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United European Gastroenterol J. 2015 Apr;3(2):146-59. doi: 10.1177/2050640614562599.

Support for patients with celiac disease: A literature review.

Author information

1
Department of Pediatrics, Örebro University Hospital, Örebro, Sweden ; Clinical Epidemiology Unit, Department of Medicine, Karolinska Institutet, Stockholm, Sweden.
2
Division of Epidemiology and Public Health, University of Nottingham, Nottingham City Hospital, Nottingham, UK.
3
Division of Nutritional Sciences, King's College London, The Rayne Institute London, London, UK.
4
Department of Gastroenterology, Cardiff and Vale University Health Board, Cardiff, UK.
5
Regional GI and Liver Unit, Royal Hallamshire Hospital, Sheffield, UK.
6
Department of Medicine and Surgery, Gastroenterology, University of Salerno, Salerno, Italy.

Abstract

BACKGROUND:

Celiac disease (CD) is a lifelong disorder. Patients are at increased risk of complications and comorbidity.

OBJECTIVES:

We conducted a review of the literature on patient support and information in CD and aim to issue recommendations about patient information with regards to CD.

METHODS:

DATA SOURCE:

We searched PubMed for English-language articles published between 1900 and June 2014, containing terms related to costs, economics of CD, or education and CD.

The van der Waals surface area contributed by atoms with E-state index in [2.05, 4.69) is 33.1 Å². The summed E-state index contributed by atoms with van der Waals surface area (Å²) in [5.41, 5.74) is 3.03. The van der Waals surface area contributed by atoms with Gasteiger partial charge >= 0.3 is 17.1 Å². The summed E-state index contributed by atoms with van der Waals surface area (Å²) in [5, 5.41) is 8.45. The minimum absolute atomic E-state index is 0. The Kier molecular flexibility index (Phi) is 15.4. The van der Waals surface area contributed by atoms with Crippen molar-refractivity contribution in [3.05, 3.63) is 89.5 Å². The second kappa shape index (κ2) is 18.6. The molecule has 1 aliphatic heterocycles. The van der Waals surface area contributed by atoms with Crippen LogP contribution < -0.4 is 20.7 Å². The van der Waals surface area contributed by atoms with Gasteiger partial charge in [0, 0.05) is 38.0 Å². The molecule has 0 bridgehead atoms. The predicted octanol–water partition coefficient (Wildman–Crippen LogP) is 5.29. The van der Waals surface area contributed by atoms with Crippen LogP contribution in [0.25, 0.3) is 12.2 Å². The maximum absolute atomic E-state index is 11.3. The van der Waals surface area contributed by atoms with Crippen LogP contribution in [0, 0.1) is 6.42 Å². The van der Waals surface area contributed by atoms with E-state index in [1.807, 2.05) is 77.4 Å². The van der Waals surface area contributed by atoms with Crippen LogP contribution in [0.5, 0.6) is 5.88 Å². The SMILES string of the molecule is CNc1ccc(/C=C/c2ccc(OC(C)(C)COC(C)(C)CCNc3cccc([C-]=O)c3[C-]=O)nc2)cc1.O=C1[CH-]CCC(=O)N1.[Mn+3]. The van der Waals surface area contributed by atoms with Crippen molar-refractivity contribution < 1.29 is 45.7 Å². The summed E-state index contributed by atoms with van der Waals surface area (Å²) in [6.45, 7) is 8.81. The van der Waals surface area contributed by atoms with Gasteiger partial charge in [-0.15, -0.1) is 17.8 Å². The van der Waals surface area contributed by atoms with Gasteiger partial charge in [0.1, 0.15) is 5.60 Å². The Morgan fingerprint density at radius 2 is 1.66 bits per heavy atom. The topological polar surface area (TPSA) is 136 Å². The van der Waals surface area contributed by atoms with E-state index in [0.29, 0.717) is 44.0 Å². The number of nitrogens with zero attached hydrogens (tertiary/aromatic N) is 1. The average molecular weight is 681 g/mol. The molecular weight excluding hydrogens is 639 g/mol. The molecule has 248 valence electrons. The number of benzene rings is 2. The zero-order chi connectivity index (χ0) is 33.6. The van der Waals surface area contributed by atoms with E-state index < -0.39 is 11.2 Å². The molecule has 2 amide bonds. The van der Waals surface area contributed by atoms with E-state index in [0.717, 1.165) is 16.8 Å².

STUDY SELECTION:

Papers deemed relevant by any of the participating authors were included in the study.

DATA SYNTHESIS:

No quantitative synthesis of data was performed. Instead we formulated a consensus view of the information that should be offered to all patients with CD.

RESULTS:

There are few randomized clinical trials examining the effect of patient support in CD. Patients and their families receive information from many sources. It is important that health care personnel guide the patient through the plethora of facts and comments on the Internet. An understanding of CD is likely to improve dietary adherence. Patients should be educated about current knowledge about risk factors for CD, as well as the increased risk of complications. Patients should also be advised to avoid other health hazards, such as smoking. Many patients are eager to learn about future non-dietary treatments of CD. This review also comments on novel therapies but it is important to stress that no such treatment is available at present.

CONCLUSION:

Based on mostly observational data, we suggest that patient support and information should be an integral part of the management of CD, and is likely to affect the outcome of CD.

KEYWORDS:

Celiac (American spelling); coeliac (British spelling); gluten-free diet; support

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